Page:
Gorgeous but uninvolving is “Empire of Silver,” writer-director Christina Yao’s ambitiously scaled period piece in which members of a powerful banking family experience social turbulence, business crises and personal shakeups caused by their own potboiler tendencies and occasional deeper stirrings.
Even an abacus gets an exquisite close-up in this melodrama set in China’s early-20th-century financial world. But the story just doesn’t come alive. Read More
Every so often, amid the watchable squiggles dominating his late-career output, Woody Allen produces a jewel, and “Midnight in Paris,” a comedy about a dissatisfied contemporary Californian who time-travels to 1920s Paris, achieves that distinction.
The film is mere pastry, and an ill-conceived major character dims the spark in spots. But an inspired confection, as this movie richly demonstrates, is itself a precious thing. Read More
A blast of fun with a Kiwi sensibility and an activist beat, the formulaic but thoroughly enjoyable “The Topp Twins: The Untouchable Girls” succeeds foremost as a showcase for its ebullient title subjects: a pair of farm-raised lesbian twins who write and belt out country songs, yodel with abandon, perform sketches that lampoon both rural and society folk, and champion political causes that collide with the leanings of many of their fans. Read More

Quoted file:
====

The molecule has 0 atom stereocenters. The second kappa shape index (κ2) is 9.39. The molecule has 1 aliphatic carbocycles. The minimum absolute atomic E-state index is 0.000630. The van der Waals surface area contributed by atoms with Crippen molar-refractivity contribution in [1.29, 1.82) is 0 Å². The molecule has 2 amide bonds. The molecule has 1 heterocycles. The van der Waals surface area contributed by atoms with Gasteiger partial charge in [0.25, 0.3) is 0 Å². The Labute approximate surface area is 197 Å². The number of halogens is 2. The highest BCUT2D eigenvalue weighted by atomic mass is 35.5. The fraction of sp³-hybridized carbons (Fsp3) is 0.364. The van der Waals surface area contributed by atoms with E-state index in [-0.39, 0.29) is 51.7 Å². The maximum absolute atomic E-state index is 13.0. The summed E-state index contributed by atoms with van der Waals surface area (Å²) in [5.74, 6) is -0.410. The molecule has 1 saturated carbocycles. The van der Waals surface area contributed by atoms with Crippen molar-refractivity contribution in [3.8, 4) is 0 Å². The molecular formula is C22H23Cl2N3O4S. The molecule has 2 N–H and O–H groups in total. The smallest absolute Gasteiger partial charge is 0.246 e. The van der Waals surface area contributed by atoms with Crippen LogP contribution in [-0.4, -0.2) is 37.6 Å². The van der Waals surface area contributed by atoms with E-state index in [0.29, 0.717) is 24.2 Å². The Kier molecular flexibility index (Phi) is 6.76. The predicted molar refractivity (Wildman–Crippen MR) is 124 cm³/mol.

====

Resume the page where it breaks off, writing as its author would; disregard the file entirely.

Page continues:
While too mild and unoriginal to deliver the compelling mix of dark-comic bite and resonant sadness that its premise hints at, “Everything Must Go” succeeds nicely as a lighter brand of pleaser.
As its self-destructing protagonist sells off his material goods for beer money and slowly realizes his deeper assets thanks to a few fine neighbors, the movie’s gentle nature and appealing performances offset the cliches and result in an embraceable human-connection story. Read More
A premium mix of the sublime and the loopy is the cinema of Werner Herzog, and the filmmaker, explorer, philosopher and semi-celebrity goofball affirms that status with his latest documentary, “Cave of Forgotten Dreams.”
Exploring prehistoric art, the film takes viewers both into a phenomenally treasure-filled cavern and back in time to the possible “beginning of the modern human soul.” Both journeys, despite a sometimes-hampering 3-D ingredient, prove extraordinary. Read More
In the French period romance “The Princess of Montpensier,” three noblemen fight enemies in France’s Religious Wars while, on the domestic front, they battle one another over their desire for the coveted title character. A fourth soldier, meanwhile, takes the higher ground in war and love.
Combining these potentially cliched dynamics into art-house spectacle, writer-director Bertrand Tavernier delivers freshness, vitality and intelligence. But he doesn’t achieve the emotional resonance essential for a story about l’amour. Read More
"Water for Elephants” is an ambitiously presented dramatization of the best-selling big-top novel, and, sadly, it amounts to basically a hunk, a trunk and lots of Hollywood gunk as its story of forbidden love unfolds amid too-pretty Depression-era decor.
A story of this sort needs grit, originality, tension and passion. Instead, we get a routine love triangle presented mildly, meekly and with artificial sunshine. Read More